Republican Louisiana lawmakers trying to chisel away at Gov. John Bel Edwards’ coronavirus restrictions Wednesday sought to protect Baton Rouge-area pastor Tony Spell, who was charged with violating those rules, and advanced legislation that would keep emergency orders from governing churches.
The House criminal justice committee voted 6-3 for a bill by Rep. Danny McCormick, R-Oil City, that would grant immunity from fines, penalties and prosecution to anyone “assembling to exercise religious freedom” during a publicly declared emergency.
“Some of the people didn’t attend church just out of the fear of being arrested and humiliated. And I think we need to send a clear message to Louisiana that our religious freedoms are alive and well,” McCormick says.
The bill is one of dozens filed in the special session that seek to undermine the Democratic governor’s coronavirus emergency rules, which currently include restrictions on businesses, limits on crowd sizes at sporting events and a statewide mask mandate.
Republican lawmakers are proposing everything from eliminating specific rules and banning enforcement of the orders to prohibiting future enactment of restrictions and revoking the existing public health emergency declaration. They’re also looking for ways to give themselves more authority to jettison future orders in any emergency, whether a pandemic, a hurricane or other disaster.
After Wednesday’s debates, lawmakers planned to take a break from the monthlong special session and head home ahead of Hurricane Delta, which threatens to hit Louisiana with ferocious winds and storm surge on Friday.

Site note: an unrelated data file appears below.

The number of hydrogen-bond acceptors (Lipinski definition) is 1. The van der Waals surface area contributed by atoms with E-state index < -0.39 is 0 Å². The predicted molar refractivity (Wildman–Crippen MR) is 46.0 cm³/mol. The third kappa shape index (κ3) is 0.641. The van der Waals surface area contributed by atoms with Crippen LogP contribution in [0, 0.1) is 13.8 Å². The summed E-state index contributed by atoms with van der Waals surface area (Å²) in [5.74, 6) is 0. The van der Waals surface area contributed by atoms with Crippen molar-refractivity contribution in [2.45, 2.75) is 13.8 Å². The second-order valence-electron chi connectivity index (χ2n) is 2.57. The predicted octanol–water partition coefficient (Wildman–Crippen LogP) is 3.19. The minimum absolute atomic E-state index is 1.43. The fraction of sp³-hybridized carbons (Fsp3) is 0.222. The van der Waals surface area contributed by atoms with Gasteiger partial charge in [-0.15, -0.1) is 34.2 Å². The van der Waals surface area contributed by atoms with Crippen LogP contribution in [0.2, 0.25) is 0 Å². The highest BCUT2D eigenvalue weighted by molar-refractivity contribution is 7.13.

McCormick’s church protection bill would be retroactive to March 11, a move aimed at ending the prosecution of Spell, minister at Life Tabernacle Church in Central, for violating Edwards’ ban on large gatherings. Spell and several of his supporters attended Wednesday’s hearing.
Baton Rouge Rep. Ted James, the committee chairman, was among three Democrats who voted against the bill. He said the Supreme Court has cautioned against passing retroactive laws.
Spell was charged in April with several misdemeanor offenses for repeatedly holding in-person church services with hundreds of people not distanced from one another, in defiance of the governor’s restrictions on crowd sizes at the time. Spell also was arrested later on an assault charge for driving a church bus toward a man protesting his decision. The cases are pending.
Edwards has since loosened crowd size limits on churches and many other places.
But Spell’s supporters—and Republican lawmakers on the House committee—said Edwards never had the authority to enact such regulations on religious activity. A federal judge rejected those arguments in a lawsuit filed by Spell, refusing to issue an injunction against the governor. Read the full story.